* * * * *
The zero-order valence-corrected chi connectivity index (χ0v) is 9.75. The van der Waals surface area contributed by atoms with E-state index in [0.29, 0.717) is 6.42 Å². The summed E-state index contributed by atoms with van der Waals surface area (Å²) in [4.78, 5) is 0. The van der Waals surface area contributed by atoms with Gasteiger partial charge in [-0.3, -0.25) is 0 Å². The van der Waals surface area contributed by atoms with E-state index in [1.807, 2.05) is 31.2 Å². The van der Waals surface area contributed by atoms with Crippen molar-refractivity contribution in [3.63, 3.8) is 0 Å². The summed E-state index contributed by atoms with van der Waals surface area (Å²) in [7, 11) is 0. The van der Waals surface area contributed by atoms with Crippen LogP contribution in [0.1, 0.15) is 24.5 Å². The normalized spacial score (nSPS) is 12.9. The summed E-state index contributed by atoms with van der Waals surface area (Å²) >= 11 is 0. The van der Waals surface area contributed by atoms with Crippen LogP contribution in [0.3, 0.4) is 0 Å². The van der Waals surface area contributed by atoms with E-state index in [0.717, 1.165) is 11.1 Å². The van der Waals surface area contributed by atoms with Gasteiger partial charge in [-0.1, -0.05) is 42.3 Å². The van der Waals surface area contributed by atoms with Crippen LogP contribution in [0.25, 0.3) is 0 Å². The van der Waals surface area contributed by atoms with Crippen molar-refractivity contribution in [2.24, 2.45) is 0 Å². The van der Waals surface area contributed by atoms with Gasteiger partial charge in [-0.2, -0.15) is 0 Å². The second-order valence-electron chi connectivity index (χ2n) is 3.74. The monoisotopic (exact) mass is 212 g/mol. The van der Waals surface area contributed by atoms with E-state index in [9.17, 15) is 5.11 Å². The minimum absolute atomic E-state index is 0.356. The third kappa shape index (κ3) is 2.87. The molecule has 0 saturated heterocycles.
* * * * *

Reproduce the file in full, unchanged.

The zero-order valence-corrected chi connectivity index (χ0v) is 9.75. The van der Waals surface area contributed by atoms with E-state index in [0.29, 0.717) is 6.42 Å². The summed E-state index contributed by atoms with van der Waals surface area (Å²) in [4.78, 5) is 0. The van der Waals surface area contributed by atoms with Gasteiger partial charge in [-0.3, -0.25) is 0 Å². The van der Waals surface area contributed by atoms with E-state index in [1.807, 2.05) is 31.2 Å². The van der Waals surface area contributed by atoms with Crippen molar-refractivity contribution in [3.63, 3.8) is 0 Å². The summed E-state index contributed by atoms with van der Waals surface area (Å²) in [7, 11) is 0. The van der Waals surface area contributed by atoms with Crippen LogP contribution in [0.1, 0.15) is 24.5 Å². The normalized spacial score (nSPS) is 12.9. The summed E-state index contributed by atoms with van der Waals surface area (Å²) >= 11 is 0. The van der Waals surface area contributed by atoms with Crippen LogP contribution in [0.3, 0.4) is 0 Å². The van der Waals surface area contributed by atoms with E-state index in [0.717, 1.165) is 11.1 Å². The van der Waals surface area contributed by atoms with Gasteiger partial charge in [-0.1, -0.05) is 42.3 Å². The van der Waals surface area contributed by atoms with Crippen LogP contribution in [0.25, 0.3) is 0 Å². The van der Waals surface area contributed by atoms with Crippen molar-refractivity contribution in [2.24, 2.45) is 0 Å². The van der Waals surface area contributed by atoms with Gasteiger partial charge in [-0.2, -0.15) is 0 Å². The second-order valence-electron chi connectivity index (χ2n) is 3.74. The monoisotopic (exact) mass is 212 g/mol. The van der Waals surface area contributed by atoms with E-state index in [9.17, 15) is 5.11 Å². The minimum absolute atomic E-state index is 0.356. The third kappa shape index (κ3) is 2.87. The molecule has 0 saturated heterocycles.